Michaele and Tareq Salahi, shown here, set off a firestorm last week after they allegedly crashed the White House state dinner held for the Indian prime minister.
In this mishap, there may be blame to go around. Shortly after the dinner, the Secret Service took full responsibility for the breach, with Director Mark Sullivan saying his agency is "deeply concerned and embarrassed," and that while the Salahis went through several levels of screening they ultimately should not have been let in. "That failing is ours," he said.
The White House stood by the Secret Service and said it enjoys the president's full confidence.
But the plot thickened. The couple apparently communicated earlier with Michele Jones, special assistant to Defense Secretary Robert Gates. Jones put out a statement saying she told the Salahis they did not have tickets and that she could not get them in -- but then The Associated Press reported that the Salahis sent an e-mail to Jones saying a dead cell phone battery prevented them from hearing the voicemail informing them they did not have an invite. They went without one in case they got approved en route, according to the account, and wrote back to say they appreciated her intervention as all went smoothly.
Desiree Rogers, Obama's social secretary, has also come under scrutiny for reportedly downgrading the duties of the person who used to be responsible for supervising such guest lists earlier in the year. The White House has brushed off questions about lapses on their end.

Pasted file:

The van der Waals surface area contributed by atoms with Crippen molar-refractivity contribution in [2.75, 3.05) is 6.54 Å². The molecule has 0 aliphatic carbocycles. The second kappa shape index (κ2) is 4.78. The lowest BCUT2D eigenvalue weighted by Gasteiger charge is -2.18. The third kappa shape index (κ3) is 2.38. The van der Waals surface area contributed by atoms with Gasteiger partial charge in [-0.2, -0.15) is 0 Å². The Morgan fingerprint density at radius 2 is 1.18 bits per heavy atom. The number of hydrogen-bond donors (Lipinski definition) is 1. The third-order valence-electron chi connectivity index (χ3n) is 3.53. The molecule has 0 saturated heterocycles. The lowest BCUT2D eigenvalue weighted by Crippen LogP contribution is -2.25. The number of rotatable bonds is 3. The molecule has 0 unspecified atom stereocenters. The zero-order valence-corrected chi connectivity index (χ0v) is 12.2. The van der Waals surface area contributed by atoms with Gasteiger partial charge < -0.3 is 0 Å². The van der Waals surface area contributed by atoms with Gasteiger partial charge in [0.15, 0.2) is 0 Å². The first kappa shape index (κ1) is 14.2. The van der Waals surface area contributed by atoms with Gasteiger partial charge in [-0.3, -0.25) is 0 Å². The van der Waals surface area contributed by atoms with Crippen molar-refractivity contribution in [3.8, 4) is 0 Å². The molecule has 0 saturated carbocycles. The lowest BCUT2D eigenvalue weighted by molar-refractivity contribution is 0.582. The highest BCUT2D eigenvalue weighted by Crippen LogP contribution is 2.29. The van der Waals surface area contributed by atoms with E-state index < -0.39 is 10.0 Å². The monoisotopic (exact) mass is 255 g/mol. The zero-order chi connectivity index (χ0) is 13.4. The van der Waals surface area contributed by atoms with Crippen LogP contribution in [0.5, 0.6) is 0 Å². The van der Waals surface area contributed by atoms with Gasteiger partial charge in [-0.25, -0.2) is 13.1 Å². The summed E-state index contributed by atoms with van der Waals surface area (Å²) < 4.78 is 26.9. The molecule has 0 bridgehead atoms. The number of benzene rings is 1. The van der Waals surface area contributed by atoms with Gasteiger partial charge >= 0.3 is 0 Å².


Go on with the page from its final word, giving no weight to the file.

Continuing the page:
There are still plenty of questions about the affair. Sullivan was the only one testifying at a House committee hearing Thursday. The Salahis and Rogers refused to show up.
Just a few months after President Obama took office, the White House approved an Air Force One photo shoot that sent New Yorkers fleeing in terror and made city officials furious.
The White House Military Office authorized the flyover, shown here, for April 27 so they could have an updated set of photos of Air Force One. But as the 747 flew over the city trailed by two F-16s, and those who were not informed ahead of time -- that is, almost everybody in Manhattan -- saw a scene that looked similar to the Sept. 11, 2001, terror attacks.
Thousands of New Yorkers evacuated office buildings and emergency call centers were inundated. Mayor Michael Bloomberg was among those who apparently had not been notified.
Obama quickly called the flyover a "mistake." In the end, the director of the White House Military Office, Louis Caldera, resigned.
In his May resignation letter, the former Army secretary said the controversy surrounding the photo shoot "has made it impossible for me to effectively lead the White House Military Office."
A review indicated that Caldera did not notify the appropriate people within the White House, including deputy White House Chief of Staff Jim Messina or White House Press Secretary Robert Gibbs about the flyover.
One of Secretary of State Hillary Clinton's first diplomatic gestures ran into the language barrier.
During a March meeting in Geneva with Russian Foreign Minister Sergei Lavrov, she presented a gift-wrapped red button that said "Reset" in English and "Peregruzka" in Russian. The problem was, "peregruzka" doesn't mean reset. It means overcharged, or overloaded.